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Software review: RationalPlan [2011]

General information

Name: RationalPlan

Vendor: Stand by Soft Ltd

Hosting options: Locally hosted. There is a free trial but it requires you to download an application.

Cost and plans: Single project (this is not just for one project at a time; it relates to having unrelated projects without dependencies). Multi-project for interrelated projects i.e. a programme. Project Server enables you to have all the company’s project data stored in one place, and works with the Multi-project licence.

Languages: English, Dutch and Italian.

Currency: You can have whatever currency symbol you like.

Basic features: building projects

The menu bar and icons look like a Windows product. Choose the icon that symbolises ‘new file’ or Click File/New to create a new project. Define the basic information and click ‘go to next step’. It’s like this the whole way through, essentially hand-holding you through the creation of a new project.

There is lots of space to record project notes, assumptions, constraints and risks, but you can skip these screens if you don’t want to duplicate what is already in your project initiation document.

The process for entering tasks is really simple. You create a work breakdown structure first and this is used as the basis of a Gantt chart for scheduling. It’s the easiest way of creating task lists and the most comprehensive Gantt chart I have seen for a while: this is an area where web-hosted tools have failed to deliver, but RationalPlan has very strong Gantt and WBS features.

WBS in RationalPlan

RationalPlan’s Work Breakdown Structure

You can store up to 10 baselines per project. It has an easy-to-use drag and drop feature to add task dependencies. It automatically colours a task red if it is on the critical path.

The task completion screen enables you to add in details of the amount of work done, in the form of percent complete. However, you can’t add in more hours than the original task duration. So if a task takes longer than you planned, you have to edit the planned duration and then record the additional hours spent. This could be fiddly – there might be a way around this in the settings but I couldn’t find it.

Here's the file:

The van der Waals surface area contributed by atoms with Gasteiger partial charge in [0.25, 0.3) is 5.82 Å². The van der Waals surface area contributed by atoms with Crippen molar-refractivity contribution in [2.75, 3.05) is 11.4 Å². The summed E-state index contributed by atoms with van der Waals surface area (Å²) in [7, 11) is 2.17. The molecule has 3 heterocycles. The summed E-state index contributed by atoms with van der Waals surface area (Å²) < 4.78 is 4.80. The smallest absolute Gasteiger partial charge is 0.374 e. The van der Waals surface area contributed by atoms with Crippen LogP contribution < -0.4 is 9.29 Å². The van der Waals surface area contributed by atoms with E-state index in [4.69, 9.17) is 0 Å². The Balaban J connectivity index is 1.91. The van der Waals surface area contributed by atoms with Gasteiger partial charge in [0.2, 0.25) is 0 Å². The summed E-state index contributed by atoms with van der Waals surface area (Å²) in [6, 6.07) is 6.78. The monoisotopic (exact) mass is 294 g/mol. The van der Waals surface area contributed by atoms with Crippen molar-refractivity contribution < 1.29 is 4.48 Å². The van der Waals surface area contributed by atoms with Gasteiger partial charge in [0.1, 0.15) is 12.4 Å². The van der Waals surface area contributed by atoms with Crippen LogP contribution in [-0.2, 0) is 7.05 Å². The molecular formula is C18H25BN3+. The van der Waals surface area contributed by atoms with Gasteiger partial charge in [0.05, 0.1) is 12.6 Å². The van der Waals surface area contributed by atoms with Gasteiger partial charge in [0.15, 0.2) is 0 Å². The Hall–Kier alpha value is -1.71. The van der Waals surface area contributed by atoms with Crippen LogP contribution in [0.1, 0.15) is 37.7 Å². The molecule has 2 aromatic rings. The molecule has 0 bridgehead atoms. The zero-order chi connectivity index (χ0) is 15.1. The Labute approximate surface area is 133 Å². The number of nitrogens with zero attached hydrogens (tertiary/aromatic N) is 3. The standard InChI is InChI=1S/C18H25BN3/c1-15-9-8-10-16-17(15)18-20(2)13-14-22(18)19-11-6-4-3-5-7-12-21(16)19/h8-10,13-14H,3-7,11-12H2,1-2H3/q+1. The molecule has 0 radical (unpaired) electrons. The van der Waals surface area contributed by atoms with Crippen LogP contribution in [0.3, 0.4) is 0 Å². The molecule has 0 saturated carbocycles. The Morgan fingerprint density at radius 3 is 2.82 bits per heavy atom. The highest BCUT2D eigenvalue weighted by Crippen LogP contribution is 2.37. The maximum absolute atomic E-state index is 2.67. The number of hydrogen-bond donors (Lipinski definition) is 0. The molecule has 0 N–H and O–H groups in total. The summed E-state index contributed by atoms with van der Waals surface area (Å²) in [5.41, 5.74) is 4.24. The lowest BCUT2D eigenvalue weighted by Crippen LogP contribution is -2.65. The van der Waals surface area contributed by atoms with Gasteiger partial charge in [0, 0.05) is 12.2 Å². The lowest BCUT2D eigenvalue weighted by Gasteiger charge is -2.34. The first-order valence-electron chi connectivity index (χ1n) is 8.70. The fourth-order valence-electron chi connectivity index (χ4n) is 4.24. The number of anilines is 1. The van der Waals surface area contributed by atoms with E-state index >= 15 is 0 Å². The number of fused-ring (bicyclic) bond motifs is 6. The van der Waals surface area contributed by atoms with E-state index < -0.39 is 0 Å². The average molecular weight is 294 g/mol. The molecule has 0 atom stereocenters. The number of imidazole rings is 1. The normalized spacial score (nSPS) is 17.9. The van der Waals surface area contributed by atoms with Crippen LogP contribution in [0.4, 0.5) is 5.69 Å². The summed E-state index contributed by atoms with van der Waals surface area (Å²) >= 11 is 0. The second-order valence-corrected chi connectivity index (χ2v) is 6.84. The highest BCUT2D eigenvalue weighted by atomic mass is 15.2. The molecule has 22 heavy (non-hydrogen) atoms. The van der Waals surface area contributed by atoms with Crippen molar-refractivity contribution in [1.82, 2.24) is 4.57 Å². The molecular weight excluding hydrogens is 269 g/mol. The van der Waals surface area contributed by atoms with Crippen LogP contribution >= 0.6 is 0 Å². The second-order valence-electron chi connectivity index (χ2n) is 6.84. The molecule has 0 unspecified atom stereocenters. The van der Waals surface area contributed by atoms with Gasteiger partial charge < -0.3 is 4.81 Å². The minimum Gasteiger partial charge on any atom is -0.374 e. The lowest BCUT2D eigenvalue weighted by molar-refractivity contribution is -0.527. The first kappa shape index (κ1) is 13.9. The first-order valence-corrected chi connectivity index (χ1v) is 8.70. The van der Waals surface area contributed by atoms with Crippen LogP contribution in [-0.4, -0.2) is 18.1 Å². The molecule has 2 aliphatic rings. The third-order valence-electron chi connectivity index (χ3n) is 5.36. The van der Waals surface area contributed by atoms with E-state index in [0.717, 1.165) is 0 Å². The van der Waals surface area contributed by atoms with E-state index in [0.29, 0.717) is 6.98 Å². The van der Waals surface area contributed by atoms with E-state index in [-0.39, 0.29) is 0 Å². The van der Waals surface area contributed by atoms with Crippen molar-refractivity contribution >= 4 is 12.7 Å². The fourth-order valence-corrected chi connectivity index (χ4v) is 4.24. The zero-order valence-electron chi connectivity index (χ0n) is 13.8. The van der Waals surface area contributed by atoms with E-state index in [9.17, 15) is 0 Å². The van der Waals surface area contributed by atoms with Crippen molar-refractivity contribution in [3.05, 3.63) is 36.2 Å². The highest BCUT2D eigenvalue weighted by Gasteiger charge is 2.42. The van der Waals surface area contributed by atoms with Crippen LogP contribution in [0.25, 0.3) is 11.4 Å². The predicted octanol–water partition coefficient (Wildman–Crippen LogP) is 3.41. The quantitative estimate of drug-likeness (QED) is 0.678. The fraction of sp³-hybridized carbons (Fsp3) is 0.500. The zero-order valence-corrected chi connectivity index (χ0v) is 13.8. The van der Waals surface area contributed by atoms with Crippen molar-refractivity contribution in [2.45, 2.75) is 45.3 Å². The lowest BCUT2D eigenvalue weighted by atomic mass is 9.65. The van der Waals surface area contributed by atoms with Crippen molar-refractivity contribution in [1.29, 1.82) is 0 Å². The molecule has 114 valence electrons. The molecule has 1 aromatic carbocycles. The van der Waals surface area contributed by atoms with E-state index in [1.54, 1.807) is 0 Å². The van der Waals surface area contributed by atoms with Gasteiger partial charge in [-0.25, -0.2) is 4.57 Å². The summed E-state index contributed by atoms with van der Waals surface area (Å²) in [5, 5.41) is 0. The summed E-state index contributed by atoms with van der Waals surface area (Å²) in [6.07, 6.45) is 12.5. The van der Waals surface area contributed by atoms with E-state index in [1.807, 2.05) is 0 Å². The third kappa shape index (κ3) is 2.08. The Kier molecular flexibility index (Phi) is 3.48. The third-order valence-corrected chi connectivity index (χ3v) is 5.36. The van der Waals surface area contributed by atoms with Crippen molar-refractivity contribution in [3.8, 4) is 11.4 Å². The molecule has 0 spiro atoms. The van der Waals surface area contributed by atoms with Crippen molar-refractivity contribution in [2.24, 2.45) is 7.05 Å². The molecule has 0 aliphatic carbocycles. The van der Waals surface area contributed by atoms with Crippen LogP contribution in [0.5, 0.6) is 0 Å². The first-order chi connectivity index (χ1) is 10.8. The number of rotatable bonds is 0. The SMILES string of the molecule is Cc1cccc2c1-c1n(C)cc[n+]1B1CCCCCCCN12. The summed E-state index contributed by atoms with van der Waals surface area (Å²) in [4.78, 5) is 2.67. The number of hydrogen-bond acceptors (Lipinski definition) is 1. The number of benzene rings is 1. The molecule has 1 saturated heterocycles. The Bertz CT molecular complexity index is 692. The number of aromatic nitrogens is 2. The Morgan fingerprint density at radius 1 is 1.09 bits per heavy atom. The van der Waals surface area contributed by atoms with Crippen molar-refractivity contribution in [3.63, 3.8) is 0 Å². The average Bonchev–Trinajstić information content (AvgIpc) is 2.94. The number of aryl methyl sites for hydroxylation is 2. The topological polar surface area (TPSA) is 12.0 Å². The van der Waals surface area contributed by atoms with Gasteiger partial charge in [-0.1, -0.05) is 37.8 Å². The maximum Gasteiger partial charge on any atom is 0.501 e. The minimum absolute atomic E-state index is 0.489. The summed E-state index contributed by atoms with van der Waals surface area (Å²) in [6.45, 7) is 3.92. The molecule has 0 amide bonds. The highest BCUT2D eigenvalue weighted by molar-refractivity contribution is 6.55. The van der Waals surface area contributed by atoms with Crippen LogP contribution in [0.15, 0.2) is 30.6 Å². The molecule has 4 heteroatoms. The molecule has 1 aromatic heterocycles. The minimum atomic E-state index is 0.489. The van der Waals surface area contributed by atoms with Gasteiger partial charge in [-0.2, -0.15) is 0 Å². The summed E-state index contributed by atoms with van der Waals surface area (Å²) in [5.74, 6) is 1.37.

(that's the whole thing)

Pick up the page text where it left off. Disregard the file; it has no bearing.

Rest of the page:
RationalPlan Gantt chart

The RationalPlan Gantt chart

Time-tracking and notifications

As I said when I reviewed Apollo, online project management software seems to be moving towards integrated time tracking. RationalPlan does not have this. There are no timesheet options, but you can track tasks by virtue of work complete.

RationalPlan can integrate with your email server to send email notifications for when team members are assigned work. There doesn’t seem to be the option to send out emails when tasks are late, but again, this generally tends to be a feature of web-based software tools.

Reporting features

Basic reports are available: project calendar, critical tasks and simple status report. You can also print out a cost-per-task report. These are all produced in .pdf format.

Status report

Status report in RationalPlan

Collaborating with others

There are no specific collaboration features like chat, commenting on tasks, wikis or Twitter-like streams of data. The product is not hosted online so there are no smartphone access options or apps either.

Project team members won’t find it difficult to use at all, but it feels a bit old-fashioned. Some of the English is clunky, like: “Project calendar is the default calendar for project’s activities (for certain projects the activities’ working time might not match with the resources’ general calendar).” And, “the Active Window might be splitted in two components.”

It wouldn’t take a lot for all this to be spruced up, although it doesn’t affect the functionality in any way.

In summary…

RationalPlan bills itself as “a Microsoft Project alternative,” and it is certainly that. Its look and feel is very similar to a Microsoft product, and many of the features and icons are so similar that MS Project users will find it easy to switch to this product.

However, it does have the look and feel of a Microsoft product five years ago, and there are other project management software tools that provide a sleeker, modern interface. The company website is the same. It looks tired and still has the Christmas offer on even though the forums show up to date discussion and the news section makes it clear that the product is still being actively developed.

If you are after functionality and a superior approach to managing WBS and Gantt charts than many web-based products, without having to use Microsoft products, then this could be a good tool for you.

Check out my other reviews of project management software.

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About Elizabeth Harrin

Elizabeth HarrinElizabeth Harrin FAPM is a professional project manager and award-winning blogger behind A Girl's Guide To Project Management. She's passionate about demystifying project management and making tools and techniques work in the real world. She's also the author of several books including the PMI bestseller, Collaboration Tools for Project Managers.
Elizabeth lives in the UK with her family. She uses her organisation and project management skills at home, and also to help other bloggers at Totally Organised Blogging.

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